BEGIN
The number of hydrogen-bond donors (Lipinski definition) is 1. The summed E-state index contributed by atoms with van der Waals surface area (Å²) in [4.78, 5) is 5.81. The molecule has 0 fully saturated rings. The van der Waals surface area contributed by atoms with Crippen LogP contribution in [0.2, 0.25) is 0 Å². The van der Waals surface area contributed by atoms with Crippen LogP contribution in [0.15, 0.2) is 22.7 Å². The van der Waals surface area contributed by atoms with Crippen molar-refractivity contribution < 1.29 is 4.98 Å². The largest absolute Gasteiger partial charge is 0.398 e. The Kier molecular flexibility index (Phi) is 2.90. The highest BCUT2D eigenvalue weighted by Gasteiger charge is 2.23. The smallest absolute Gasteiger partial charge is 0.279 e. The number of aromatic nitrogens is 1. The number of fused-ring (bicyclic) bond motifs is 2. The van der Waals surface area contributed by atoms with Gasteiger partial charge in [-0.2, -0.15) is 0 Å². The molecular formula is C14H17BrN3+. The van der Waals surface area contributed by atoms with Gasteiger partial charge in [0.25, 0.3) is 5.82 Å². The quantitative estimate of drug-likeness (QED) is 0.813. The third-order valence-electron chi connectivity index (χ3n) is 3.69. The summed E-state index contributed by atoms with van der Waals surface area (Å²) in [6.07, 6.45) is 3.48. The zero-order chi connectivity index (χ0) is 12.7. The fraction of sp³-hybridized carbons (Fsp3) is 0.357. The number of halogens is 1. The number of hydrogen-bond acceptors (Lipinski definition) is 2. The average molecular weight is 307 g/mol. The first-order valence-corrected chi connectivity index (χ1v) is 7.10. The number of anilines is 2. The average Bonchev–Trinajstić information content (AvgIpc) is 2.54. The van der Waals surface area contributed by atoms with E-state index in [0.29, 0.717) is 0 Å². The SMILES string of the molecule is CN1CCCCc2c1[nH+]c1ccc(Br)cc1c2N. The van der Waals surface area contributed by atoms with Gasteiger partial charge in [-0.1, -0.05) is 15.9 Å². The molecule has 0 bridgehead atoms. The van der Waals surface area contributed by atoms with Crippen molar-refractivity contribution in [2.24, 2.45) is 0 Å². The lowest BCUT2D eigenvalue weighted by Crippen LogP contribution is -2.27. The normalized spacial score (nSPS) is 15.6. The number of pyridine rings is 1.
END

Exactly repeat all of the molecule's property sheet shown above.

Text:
The number of hydrogen-bond donors (Lipinski definition) is 1. The summed E-state index contributed by atoms with van der Waals surface area (Å²) in [4.78, 5) is 5.81. The molecule has 0 fully saturated rings. The van der Waals surface area contributed by atoms with Crippen LogP contribution in [0.2, 0.25) is 0 Å². The van der Waals surface area contributed by atoms with Crippen LogP contribution in [0.15, 0.2) is 22.7 Å². The van der Waals surface area contributed by atoms with Crippen molar-refractivity contribution < 1.29 is 4.98 Å². The largest absolute Gasteiger partial charge is 0.398 e. The Kier molecular flexibility index (Phi) is 2.90. The highest BCUT2D eigenvalue weighted by Gasteiger charge is 2.23. The smallest absolute Gasteiger partial charge is 0.279 e. The number of aromatic nitrogens is 1. The number of fused-ring (bicyclic) bond motifs is 2. The van der Waals surface area contributed by atoms with Gasteiger partial charge in [-0.2, -0.15) is 0 Å². The molecular formula is C14H17BrN3+. The van der Waals surface area contributed by atoms with Gasteiger partial charge in [0.25, 0.3) is 5.82 Å². The quantitative estimate of drug-likeness (QED) is 0.813. The third-order valence-electron chi connectivity index (χ3n) is 3.69. The summed E-state index contributed by atoms with van der Waals surface area (Å²) in [6.07, 6.45) is 3.48. The zero-order chi connectivity index (χ0) is 12.7. The fraction of sp³-hybridized carbons (Fsp3) is 0.357. The number of halogens is 1. The number of hydrogen-bond acceptors (Lipinski definition) is 2. The average molecular weight is 307 g/mol. The first-order valence-corrected chi connectivity index (χ1v) is 7.10. The number of anilines is 2. The average Bonchev–Trinajstić information content (AvgIpc) is 2.54. The van der Waals surface area contributed by atoms with E-state index in [0.29, 0.717) is 0 Å². The SMILES string of the molecule is CN1CCCCc2c1[nH+]c1ccc(Br)cc1c2N. The van der Waals surface area contributed by atoms with Gasteiger partial charge in [-0.1, -0.05) is 15.9 Å². The molecule has 0 bridgehead atoms. The van der Waals surface area contributed by atoms with Crippen molar-refractivity contribution in [2.24, 2.45) is 0 Å². The lowest BCUT2D eigenvalue weighted by Crippen LogP contribution is -2.27. The normalized spacial score (nSPS) is 15.6. The number of pyridine rings is 1.